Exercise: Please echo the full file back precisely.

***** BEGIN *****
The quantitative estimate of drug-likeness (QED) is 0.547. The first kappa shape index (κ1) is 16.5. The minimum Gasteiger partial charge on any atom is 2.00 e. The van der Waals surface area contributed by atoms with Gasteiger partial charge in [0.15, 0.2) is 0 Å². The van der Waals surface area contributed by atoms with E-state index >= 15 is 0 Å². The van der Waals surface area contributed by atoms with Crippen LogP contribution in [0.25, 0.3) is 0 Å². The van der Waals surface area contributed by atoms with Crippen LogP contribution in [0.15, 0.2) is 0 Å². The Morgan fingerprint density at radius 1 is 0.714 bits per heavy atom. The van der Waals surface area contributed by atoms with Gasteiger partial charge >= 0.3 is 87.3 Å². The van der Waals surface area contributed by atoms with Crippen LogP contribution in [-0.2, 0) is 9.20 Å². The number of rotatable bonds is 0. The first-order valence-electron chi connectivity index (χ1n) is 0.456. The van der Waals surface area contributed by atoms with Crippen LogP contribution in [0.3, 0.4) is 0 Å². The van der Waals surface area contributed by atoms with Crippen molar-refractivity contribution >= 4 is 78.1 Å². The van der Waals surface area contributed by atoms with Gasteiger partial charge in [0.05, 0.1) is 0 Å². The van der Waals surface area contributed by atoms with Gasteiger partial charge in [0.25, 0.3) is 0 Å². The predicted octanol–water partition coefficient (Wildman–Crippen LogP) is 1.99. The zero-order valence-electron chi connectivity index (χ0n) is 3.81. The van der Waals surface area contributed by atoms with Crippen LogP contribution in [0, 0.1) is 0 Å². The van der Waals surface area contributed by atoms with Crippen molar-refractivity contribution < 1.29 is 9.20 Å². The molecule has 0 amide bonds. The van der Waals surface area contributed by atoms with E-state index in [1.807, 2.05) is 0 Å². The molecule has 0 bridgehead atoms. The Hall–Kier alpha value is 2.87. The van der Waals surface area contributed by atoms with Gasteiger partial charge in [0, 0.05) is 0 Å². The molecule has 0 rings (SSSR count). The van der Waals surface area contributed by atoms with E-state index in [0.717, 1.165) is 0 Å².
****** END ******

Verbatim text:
The quantitative estimate of drug-likeness (QED) is 0.547. The first kappa shape index (κ1) is 16.5. The minimum Gasteiger partial charge on any atom is 2.00 e. The van der Waals surface area contributed by atoms with Gasteiger partial charge in [0.15, 0.2) is 0 Å². The van der Waals surface area contributed by atoms with E-state index >= 15 is 0 Å². The van der Waals surface area contributed by atoms with Crippen LogP contribution in [0.25, 0.3) is 0 Å². The van der Waals surface area contributed by atoms with Crippen LogP contribution in [0.15, 0.2) is 0 Å². The Morgan fingerprint density at radius 1 is 0.714 bits per heavy atom. The van der Waals surface area contributed by atoms with Gasteiger partial charge >= 0.3 is 87.3 Å². The van der Waals surface area contributed by atoms with Crippen LogP contribution in [-0.2, 0) is 9.20 Å². The number of rotatable bonds is 0. The first-order valence-electron chi connectivity index (χ1n) is 0.456. The van der Waals surface area contributed by atoms with Crippen LogP contribution in [0.3, 0.4) is 0 Å². The van der Waals surface area contributed by atoms with Crippen molar-refractivity contribution >= 4 is 78.1 Å². The van der Waals surface area contributed by atoms with Gasteiger partial charge in [0.05, 0.1) is 0 Å². The van der Waals surface area contributed by atoms with Gasteiger partial charge in [0.25, 0.3) is 0 Å². The predicted octanol–water partition coefficient (Wildman–Crippen LogP) is 1.99. The zero-order valence-electron chi connectivity index (χ0n) is 3.81. The van der Waals surface area contributed by atoms with Crippen LogP contribution in [0, 0.1) is 0 Å². The van der Waals surface area contributed by atoms with Crippen molar-refractivity contribution < 1.29 is 9.20 Å². The molecule has 0 amide bonds. The van der Waals surface area contributed by atoms with E-state index in [1.807, 2.05) is 0 Å². The molecule has 0 bridgehead atoms. The Hall–Kier alpha value is 2.87. The van der Waals surface area contributed by atoms with Gasteiger partial charge in [0, 0.05) is 0 Å². The molecule has 0 rings (SSSR count). The van der Waals surface area contributed by atoms with E-state index in [0.717, 1.165) is 0 Å².